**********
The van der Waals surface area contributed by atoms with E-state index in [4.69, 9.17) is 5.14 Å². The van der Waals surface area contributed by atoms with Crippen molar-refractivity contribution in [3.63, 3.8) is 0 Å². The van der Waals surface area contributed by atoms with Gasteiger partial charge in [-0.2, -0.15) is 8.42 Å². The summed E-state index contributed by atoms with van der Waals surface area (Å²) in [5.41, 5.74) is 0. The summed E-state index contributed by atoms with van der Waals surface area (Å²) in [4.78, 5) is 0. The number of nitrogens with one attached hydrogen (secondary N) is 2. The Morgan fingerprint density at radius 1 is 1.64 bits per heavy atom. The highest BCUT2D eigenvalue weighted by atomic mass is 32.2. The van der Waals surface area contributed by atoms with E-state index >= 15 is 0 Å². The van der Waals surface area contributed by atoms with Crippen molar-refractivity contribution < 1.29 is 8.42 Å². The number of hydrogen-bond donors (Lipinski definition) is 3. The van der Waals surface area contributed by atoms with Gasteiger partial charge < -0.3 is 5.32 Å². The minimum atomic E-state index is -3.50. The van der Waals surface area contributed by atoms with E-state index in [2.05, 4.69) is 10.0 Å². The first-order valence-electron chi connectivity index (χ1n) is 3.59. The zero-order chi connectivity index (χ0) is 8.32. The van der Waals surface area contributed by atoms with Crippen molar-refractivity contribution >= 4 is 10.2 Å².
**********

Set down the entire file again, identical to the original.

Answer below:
The van der Waals surface area contributed by atoms with E-state index in [4.69, 9.17) is 5.14 Å². The van der Waals surface area contributed by atoms with Crippen molar-refractivity contribution in [3.63, 3.8) is 0 Å². The van der Waals surface area contributed by atoms with Gasteiger partial charge in [-0.2, -0.15) is 8.42 Å². The summed E-state index contributed by atoms with van der Waals surface area (Å²) in [5.41, 5.74) is 0. The summed E-state index contributed by atoms with van der Waals surface area (Å²) in [4.78, 5) is 0. The number of nitrogens with one attached hydrogen (secondary N) is 2. The Morgan fingerprint density at radius 1 is 1.64 bits per heavy atom. The highest BCUT2D eigenvalue weighted by atomic mass is 32.2. The van der Waals surface area contributed by atoms with E-state index >= 15 is 0 Å². The van der Waals surface area contributed by atoms with Crippen molar-refractivity contribution < 1.29 is 8.42 Å². The number of hydrogen-bond donors (Lipinski definition) is 3. The van der Waals surface area contributed by atoms with Gasteiger partial charge < -0.3 is 5.32 Å². The minimum atomic E-state index is -3.50. The van der Waals surface area contributed by atoms with E-state index in [2.05, 4.69) is 10.0 Å². The first-order valence-electron chi connectivity index (χ1n) is 3.59. The zero-order chi connectivity index (χ0) is 8.32. The van der Waals surface area contributed by atoms with Crippen molar-refractivity contribution >= 4 is 10.2 Å².